Habitat for Humanity building 14 new homes at Chestnut Street
In 2009, 16 row homes on Chestnut Street burned down. A decade later, in 2019, Habitat for Humanity broke ground to build three new sets of rowhomes on the then-vacant property.
Progress on the 14 new homes was disrupted by the COVID-19 pandemic in 2020. As health and safety restrictions were implemented and withdrawn, the Chestnut Street project continued on and off. Despite supply chain issues affecting access to building materials in 2021 and 2022, construction continued.
Today four of the 14 homes are completed; the remaining 10 are split between the two buildings still under construction. The second building will have six homes, and the third building will have four.
The Chestnut Street construction is a unique project for Habitat. They typically build single homes, not rowhouses. Some houses even go up in a week called a "build week," when scores of volunteers work constantly in shifts.
One home in the Chestnut Street project takes about 4,000 volunteer hours to build, according to Kasey Lofties, public relations and developer manager for Habitat.
Habitat's own full-time construction team and a group of consistent volunteers called the "Core Krew" are working on the Chestnut Street homes.
Mark Enders, one of Habitat's site supervisors, was on Chestnut Street the day of the 2009 fire as a volunteer firefighter with the Yorkana Fire Co. Enders oversees Habitat's full-time construction crew but also works with members of the Core Krew.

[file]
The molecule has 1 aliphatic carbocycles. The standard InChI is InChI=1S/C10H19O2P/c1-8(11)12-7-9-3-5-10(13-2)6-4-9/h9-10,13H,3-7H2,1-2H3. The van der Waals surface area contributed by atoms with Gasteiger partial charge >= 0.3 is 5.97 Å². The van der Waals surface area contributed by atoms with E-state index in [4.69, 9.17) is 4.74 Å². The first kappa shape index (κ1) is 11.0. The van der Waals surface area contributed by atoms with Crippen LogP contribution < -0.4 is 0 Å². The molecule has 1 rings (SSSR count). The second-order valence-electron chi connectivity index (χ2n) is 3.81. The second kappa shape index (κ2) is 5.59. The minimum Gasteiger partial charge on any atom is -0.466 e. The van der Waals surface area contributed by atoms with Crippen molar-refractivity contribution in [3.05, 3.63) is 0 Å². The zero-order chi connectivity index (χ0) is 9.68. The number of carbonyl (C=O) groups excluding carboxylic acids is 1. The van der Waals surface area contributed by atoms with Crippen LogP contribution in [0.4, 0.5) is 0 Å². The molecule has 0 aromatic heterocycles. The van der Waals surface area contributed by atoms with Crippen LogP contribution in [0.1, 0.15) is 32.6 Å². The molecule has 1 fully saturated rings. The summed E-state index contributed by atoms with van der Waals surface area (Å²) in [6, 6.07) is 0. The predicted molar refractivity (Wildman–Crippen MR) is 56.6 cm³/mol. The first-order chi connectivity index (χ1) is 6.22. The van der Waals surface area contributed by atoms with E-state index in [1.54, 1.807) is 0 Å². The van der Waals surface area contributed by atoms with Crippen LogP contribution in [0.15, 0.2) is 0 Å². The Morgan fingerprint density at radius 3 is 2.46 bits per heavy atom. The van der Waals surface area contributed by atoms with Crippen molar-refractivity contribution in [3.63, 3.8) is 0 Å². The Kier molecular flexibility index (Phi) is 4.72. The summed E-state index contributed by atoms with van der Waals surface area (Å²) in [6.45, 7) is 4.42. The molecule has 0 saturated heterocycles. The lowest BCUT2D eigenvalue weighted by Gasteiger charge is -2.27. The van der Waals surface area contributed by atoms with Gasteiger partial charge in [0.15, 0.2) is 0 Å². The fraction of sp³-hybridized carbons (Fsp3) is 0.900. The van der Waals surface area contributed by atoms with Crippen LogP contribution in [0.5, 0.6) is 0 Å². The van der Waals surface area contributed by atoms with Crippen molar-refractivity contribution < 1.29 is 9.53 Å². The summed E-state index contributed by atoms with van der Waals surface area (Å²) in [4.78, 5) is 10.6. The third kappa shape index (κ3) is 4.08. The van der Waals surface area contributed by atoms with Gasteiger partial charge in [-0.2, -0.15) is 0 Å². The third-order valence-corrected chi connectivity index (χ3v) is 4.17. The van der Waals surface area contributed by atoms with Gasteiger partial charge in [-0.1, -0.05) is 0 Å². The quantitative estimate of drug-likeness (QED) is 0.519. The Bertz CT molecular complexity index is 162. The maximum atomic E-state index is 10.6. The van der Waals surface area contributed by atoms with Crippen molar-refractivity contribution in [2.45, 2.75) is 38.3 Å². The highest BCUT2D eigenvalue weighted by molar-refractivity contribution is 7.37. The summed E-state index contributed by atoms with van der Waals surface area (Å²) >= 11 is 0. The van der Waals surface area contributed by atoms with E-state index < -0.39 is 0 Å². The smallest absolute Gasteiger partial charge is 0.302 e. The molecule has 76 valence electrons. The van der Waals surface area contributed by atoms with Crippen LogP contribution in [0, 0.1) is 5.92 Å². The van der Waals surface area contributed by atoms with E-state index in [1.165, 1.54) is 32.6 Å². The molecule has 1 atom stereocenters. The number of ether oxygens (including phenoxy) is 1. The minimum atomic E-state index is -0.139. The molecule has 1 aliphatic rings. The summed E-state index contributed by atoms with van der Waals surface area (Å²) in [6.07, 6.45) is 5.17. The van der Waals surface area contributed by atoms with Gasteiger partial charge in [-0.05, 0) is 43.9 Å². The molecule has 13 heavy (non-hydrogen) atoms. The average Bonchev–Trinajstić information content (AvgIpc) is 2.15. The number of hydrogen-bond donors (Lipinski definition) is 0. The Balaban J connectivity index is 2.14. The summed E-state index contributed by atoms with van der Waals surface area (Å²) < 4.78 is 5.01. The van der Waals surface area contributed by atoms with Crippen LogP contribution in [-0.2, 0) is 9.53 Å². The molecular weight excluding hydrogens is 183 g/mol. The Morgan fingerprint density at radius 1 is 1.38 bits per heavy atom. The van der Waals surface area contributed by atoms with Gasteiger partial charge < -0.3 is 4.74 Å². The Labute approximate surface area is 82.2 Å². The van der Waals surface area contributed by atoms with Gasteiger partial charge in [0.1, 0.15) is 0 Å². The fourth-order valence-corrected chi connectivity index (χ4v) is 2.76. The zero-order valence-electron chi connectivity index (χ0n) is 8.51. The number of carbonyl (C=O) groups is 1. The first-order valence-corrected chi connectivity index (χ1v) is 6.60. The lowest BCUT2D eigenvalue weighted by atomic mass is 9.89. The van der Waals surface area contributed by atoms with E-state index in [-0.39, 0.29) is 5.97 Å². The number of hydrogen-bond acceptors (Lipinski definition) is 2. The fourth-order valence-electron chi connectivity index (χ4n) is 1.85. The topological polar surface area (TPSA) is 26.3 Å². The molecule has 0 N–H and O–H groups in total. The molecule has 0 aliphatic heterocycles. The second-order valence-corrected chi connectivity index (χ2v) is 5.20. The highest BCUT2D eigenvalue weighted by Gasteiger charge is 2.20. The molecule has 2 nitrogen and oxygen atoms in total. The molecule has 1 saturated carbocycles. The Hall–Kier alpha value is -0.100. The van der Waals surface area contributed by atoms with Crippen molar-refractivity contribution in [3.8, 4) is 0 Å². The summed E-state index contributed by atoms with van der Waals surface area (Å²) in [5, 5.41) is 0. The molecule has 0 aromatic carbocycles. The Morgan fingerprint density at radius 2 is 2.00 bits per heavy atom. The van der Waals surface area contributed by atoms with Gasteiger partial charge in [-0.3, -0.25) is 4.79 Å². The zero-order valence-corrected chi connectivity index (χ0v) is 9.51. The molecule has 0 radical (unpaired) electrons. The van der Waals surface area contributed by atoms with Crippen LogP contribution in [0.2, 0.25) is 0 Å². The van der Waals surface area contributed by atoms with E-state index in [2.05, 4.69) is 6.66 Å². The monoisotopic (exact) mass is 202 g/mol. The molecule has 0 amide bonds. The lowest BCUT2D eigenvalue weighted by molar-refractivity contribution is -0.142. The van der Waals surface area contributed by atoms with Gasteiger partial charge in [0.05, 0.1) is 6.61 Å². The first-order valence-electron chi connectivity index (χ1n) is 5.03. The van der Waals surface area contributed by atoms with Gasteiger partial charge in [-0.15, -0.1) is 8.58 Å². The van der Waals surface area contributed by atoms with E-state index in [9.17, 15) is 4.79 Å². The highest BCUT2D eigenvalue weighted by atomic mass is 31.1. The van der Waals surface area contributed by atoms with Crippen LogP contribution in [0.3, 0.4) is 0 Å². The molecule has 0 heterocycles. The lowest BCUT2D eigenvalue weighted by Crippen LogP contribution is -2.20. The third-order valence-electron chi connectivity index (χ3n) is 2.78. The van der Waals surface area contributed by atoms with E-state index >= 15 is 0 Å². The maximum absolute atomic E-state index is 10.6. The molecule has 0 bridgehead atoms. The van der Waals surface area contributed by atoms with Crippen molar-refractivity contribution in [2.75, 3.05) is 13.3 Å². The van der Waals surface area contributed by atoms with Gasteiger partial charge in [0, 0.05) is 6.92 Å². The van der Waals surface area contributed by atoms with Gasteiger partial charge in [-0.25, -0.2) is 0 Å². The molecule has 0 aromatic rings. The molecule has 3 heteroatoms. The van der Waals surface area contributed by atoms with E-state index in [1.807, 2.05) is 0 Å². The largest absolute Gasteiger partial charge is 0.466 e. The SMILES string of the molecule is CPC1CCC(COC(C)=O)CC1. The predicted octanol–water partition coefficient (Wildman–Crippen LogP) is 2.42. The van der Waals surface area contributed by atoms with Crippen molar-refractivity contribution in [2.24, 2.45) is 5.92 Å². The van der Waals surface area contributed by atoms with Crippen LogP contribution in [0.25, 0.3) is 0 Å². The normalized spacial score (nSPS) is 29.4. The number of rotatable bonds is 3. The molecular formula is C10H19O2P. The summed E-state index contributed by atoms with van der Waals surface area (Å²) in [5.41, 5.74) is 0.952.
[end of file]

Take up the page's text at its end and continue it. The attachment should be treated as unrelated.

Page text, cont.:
They do a little bit of everything, Steven Debelius said, referring to the group as "a jack of all trades." They prime, paint, lay down flooring and install windows and doors, among other tasks. The only work they do not do is cabinet installation, HVAC work and plumbing, which is contracted to companies.
Some of the Kore Crew have been volunteering with Habitat for Humanity for more than a decade. One such volunteer is Pat Coulson of Manchester.
"God calls us to help others, sometimes those less fortunate than us. That's why I do this," he said.
While looking for groups to volunteer with, Habitat for Humanity stuck out to him. Habitat requires new homeowners to go through programs to ensure they are successful in taking care of and paying for their homes.
"They have to learn how to handle their money [and] learn how to do minor repairs in their home," Coulson said.
When someone applies for a Habitat home, they go through a multi-step approval process and complete "225 sweat equity hours" per adult, with a household limit of 450 hours, Lofties said.
The applicant starts the process by submitting the financial history of every adult in the house and giving their reason for interest in the program, Lofties said. Next, the applicant meets with the family services manager to go over more questions and bring up any needs they may have.
If the family services manager thinks the applicant is a good fit for the program, the application goes to the loan review committee. "Career financial personnel" make up the committee, and any information that could identify the applicant is removed before the application goes to the committee, Lofties said.
When the committee approves the application, it goes to the board of directors, who give the final approval.
The construction crew expects the second building on Chestnut Street to be done in April or May of 2023 and the third in early 2024, Lofties said.
Out of the 14 homes, all four in the first building have owners. The most recent move in to a Chestnut Street home was on Aug. 30.
— Reach Noel Miller at NMiller3@yorkdispatch.com or via Twitter at @TheNoelM.